By: Joe Feist
In the face of a pandemic, the only risk-free course of action is to never go outside your front door. But it’s summer, you’re stir crazy and outside your window a big, beautiful highway is calling.
Even as the coronavirus speeds on, the road will beckon for many. Estimates of the number vary widely, but it’s clear that millions of Americans will travel this summer. The all-American road trip is back. But can you get behind the wheel in a relatively safe manner, reduce any risk and enjoy the country?
Yes, said Fred Campbell, MD, an internal medicine physician and associate professor of medicine at UT Health San Antonio. In fact, Dr. Campbell and his wife, Kate, took a 3,000-mile road trip last month from San Antonio to Yellowstone National Park in Wyoming.
“With the proper planning, with social distancing and the personal protection equipment, yes, a road trip can be done with minimal risk,” Dr. Campbell said. “I would not advise it, though, for people with chronic medical conditions. But other than that, it’s possible even for seniors, and it’s psychologically uplifting.”
There are several things to consider when planning a road trip, Dr. Campbell said. First is the destination. New Orleans’ Bourbon Street or Miami Beach present different challenges than Big Bend in relatively isolated West Texas.
“Going to urban settings, to big shows or venues, or someplace where you have to stand in long lines, going to a Disneyland, for example, those things are all high risk,” he said.
Remember, wide open spaces are always safer. A national park, a bucolic rural enclave or sandy beach are better choices for a road trip.
It’s also a good idea to do some research on the coronavirus situation at your destination. State and local health department websites are a good resource. While you’re at it, look up the attractions or shops or restaurants you’re interested in for any closures or restrictions.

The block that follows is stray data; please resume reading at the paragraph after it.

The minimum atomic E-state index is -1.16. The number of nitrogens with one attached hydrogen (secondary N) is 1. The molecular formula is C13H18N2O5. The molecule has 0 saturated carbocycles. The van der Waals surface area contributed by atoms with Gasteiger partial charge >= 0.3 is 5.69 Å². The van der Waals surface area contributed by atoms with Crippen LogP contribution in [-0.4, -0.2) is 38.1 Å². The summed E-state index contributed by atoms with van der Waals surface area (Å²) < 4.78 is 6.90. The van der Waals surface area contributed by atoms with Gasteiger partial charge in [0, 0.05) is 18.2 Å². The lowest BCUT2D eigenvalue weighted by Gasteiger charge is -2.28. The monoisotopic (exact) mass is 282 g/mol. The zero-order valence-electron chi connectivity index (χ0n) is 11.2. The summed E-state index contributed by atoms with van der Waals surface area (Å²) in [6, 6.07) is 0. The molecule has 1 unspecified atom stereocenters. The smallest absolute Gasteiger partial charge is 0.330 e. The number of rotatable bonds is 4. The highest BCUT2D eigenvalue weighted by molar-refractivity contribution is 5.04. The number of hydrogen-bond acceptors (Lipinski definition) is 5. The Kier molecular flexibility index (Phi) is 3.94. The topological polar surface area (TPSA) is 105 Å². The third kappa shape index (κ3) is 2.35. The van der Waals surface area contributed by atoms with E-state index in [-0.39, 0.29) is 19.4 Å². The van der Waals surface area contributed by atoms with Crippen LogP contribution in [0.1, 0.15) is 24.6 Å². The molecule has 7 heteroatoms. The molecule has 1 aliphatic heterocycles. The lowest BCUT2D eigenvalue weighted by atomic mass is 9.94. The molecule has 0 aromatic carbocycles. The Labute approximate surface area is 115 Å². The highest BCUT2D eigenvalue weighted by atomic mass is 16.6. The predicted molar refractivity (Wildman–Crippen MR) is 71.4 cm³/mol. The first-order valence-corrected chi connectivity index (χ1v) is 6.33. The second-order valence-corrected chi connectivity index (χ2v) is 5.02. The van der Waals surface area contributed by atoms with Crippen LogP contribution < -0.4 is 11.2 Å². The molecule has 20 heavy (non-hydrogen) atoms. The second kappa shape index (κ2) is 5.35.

Consider how you get there, as well.
“We planned a route that was primarily rural with very few large cities on our way,” Dr. Campbell said of his trip to Yellowstone. “We avoided even medium-sized communities.”
Packing a good supply of personal protection equipment is obviously paramount. You’ll need plenty of hand sanitizer (alcohol based, with at least 60 percent alcohol), hand wipes, perhaps gloves. Do not use a sanitizer containing methanol. Check the Food and Drug Administration’s website for which brands to avoid.
The most important item to take is a good face covering.
“We took three masks each in case we misplaced one. You always want to have a face mask,” Dr. Campbell said. “It doesn’t have to be anything extremely sophisticated like an N-95 mask, just a regular cloth covering of the face is adequate for travel.”
Pay attention when packing to what you may need on the trip—medicines, particular items of clothing, first-aid kits, extra batteries—anything you may need so as to minimize stops or time spent at crowded stores or markets. It’s also important to make sure your vehicle is in the best shape possible. You don’t want to spend hours at a car repair shop, whether or not there’s a pandemic.